Tag Archives: holsteins

Cute baby calves

Posted on Wednesday, July 3, 2013 by Justin


Here is a quick video showing you baby calves as they get older. You can notice how comfortable and happy they are! They have everything they need- clean/comfy bedding, feed, water, shelter! Happy calves= happy farmer!

Every Cow Has a Name – Why Not A Name Tag?

Posted on Tuesday, June 11, 2013 by Andrew

When I say the word cow – what comes to mind?b2ap3_thumbnail_IMG_20120917_130548.jpg

A black & white one maybe?

Like you may have a German Shepard or a Miniature Schnauzer for a dog, farmers can have different breeds of cows. The most famous cow in books and cartoons, is also the most popular kind of dairy cow. Those black and white ones you see are ‘Holsteins’ and make up well over 90 percent of all the cows farmers raise for milk production. 

Here is another fun fact. Did you know that no two holsteins have the same spots? It is kind of like how no two people have the same fingerprint. But even when they all look different, sometimes we need help to remember who is who. That is why in our barn we keep cow name tags above each cow. These signs aren’t in all dairy barns, but we like having them to help us keep track of who-is-who, which cows belongs in which stall (don’t worry – there is a post coming soon about stalls) and remember which family tree she belongs to.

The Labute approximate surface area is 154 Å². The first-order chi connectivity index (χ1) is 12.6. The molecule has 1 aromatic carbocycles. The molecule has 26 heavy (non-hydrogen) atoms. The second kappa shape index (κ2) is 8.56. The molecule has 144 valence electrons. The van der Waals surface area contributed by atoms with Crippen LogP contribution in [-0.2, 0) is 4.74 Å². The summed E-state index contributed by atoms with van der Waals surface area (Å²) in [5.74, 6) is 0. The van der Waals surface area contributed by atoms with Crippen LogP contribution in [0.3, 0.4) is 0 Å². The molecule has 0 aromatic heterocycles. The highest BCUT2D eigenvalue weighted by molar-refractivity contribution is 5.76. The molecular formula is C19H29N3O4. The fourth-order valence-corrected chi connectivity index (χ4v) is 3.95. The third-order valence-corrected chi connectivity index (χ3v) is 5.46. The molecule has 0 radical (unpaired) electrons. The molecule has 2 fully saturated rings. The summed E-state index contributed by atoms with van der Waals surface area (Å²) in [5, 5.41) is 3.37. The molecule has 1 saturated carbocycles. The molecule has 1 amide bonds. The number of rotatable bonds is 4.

Here is an example of a sign, and what it says.

A cow's name tag!

The first line – Bellson Dolman Wonder is her full name. Bellson is our farm name, and shows which farm was responsible for breeding her mother. Dolman is her father’s name, and Wonder is her name.

Next line is her birthday followed by her beauty rating. That’s right – every cow in the herd gets a score for how pretty they are our of 100.

The next two lines show how much milk, fat and protein she has produced as a 2 year old and as a 3 year old. Those are all in kilograms. And in case you are wondering – that does mean that when she was 3 years old – she produced over 11 000 kilograms of milk!

 The next two lines are her parents’ full names (including the farms they come from). Sire is ‘Dad’ in cow language, and ‘Dam’ is mom.

Finally, the last #169 at the bottom is the number you will find on her ear tag. It is the last step to confirming that Wonder is who she says she is.

For the younger animals, we have signs with pictures to help us get familiar with which spots are on which animals. (Like below)

And now you know that cows have name tags!

Some signs even have their picture.